Husband pays tribute to 'soulmate' and mum-of-four after cancer death
- Credit: Archant
A mum-of-four has been described by her husband as a "fighter" after her tragic death from cervical cancer aged 32 — as he encouraged young women not to put off their smear tests.
Tributes have been pouring in for Clare Skinner, who lived in Lawshall, after she sadly died at West Suffolk Hospital on Sunday, March 28.
Clare, who was born in Bury St Edmunds and grew up in Long Melford, received the devastating news at the end of 2019 that her cancer had returned and she had about 12 to 18 months left.
In December, a tumour came back in her right leg and shortly after Christmas doctors found a blood clot in her left leg, leaving her completely immobile.
Just after Mother's Day, markers showed her organs were failing, but she held on for another two weeks before her family were able to say their goodbyes.
"She was my best friend and I will miss everything about her," said husband Doug, who met Clare in his hometown in Brighton more than 10 years ago, while she was studying interior architecture at university.
"She did everything for us, and was always putting others first.
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“Our door was always open for anyone and everyone, and Clare was constantly checking in on her friends and did anything she could to help them.
“She really was a fighter and she never gave in."
Clare also leaves behind her four children, Willow, Amelia, Aiesha and Logan, who she told she will be "waiting on the moon for", in a nod to Netflix's 'Over the Moon'.
Doug said his children have been "awesome" since Clare's death, as she always made them aware of what was happening to her.
"She was probably one of the best mum's I could ever imagine," said Doug, who is a motorbike mechanic by trade.
"Clare would always put the kids first. She was a fair but firm mum and she made the house a hive of activity for the children.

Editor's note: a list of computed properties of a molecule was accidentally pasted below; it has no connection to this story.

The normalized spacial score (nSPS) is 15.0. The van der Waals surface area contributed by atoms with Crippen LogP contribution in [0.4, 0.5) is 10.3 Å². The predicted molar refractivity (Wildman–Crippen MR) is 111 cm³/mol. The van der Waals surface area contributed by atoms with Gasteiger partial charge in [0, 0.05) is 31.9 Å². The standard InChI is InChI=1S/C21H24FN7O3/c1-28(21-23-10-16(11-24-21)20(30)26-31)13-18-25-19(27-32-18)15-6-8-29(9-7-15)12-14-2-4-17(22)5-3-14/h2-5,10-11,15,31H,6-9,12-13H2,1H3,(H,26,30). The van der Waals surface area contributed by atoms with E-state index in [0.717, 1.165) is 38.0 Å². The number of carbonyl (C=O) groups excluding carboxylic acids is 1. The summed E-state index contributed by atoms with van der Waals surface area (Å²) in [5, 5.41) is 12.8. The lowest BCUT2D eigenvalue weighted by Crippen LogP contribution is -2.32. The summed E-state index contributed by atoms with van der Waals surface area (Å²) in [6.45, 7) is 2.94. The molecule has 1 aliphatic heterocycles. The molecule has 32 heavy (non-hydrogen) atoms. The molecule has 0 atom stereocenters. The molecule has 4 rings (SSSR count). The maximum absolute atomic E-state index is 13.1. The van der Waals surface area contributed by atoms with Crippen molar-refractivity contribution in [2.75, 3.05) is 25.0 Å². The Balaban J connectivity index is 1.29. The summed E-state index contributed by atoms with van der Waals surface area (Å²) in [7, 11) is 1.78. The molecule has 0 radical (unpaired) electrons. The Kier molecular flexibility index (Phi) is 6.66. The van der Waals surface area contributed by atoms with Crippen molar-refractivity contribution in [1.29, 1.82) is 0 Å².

"She put everyone first and she was always very active."
Doug said he and his wife were inseparable and never got bored of being in each other's company.
They enjoyed colouring and were always decorating the house, which Doug said Clare "loved to do".
She also loved being in the garden with the children and spending time with friends and family. And Doug said she loved to sunbathe.
They also used to skate together when they were feeling fit, and took the children to Disneyland on more than four occasions — a tradition they were sadly not able to do for one final time due to Covid.
Even when she was struggling with her health, Clare was always active in the community and thinking of others, with Doug describing her as "outgoing and fun to be around".
He said many people didn't even realise she had terminal cancer as she was always so positive.
When she was diagnosed with the disease, the first thing she did was try to make other women aware of it, encouraging people all over the world to get their smear tests through Facebook.
Doug said she wanted to make women aware that it is not the end of the world getting it done, and it can save your life.
Her Facebook page 'My Journey of Cervical cancer from every angle' has nearly 3,000 followers, and more than 26,000 people have seen the post regarding her death.
Doug said people from all over the world have messaged the page to say she was the reason they had their smear tests.
He said: "Without a doubt the age should be lowered for women getting a smear test.
"Obviously it can be triggered by sexual activity, so in my opinion smear tests should be done the moment you are sexually active."
Clare's Facebook page will be used to make people aware of her death, and to publish details of how people can say goodbye to her.
Doug wants to start up a charity in Clare's name, to encourage women to go for their smear tests, but also to provide financial support to families.
He will be organising a memorial bench to be put in the front garden for the kids, and he is also going to be laying out some white stones where people can come and write their memories of Clare on.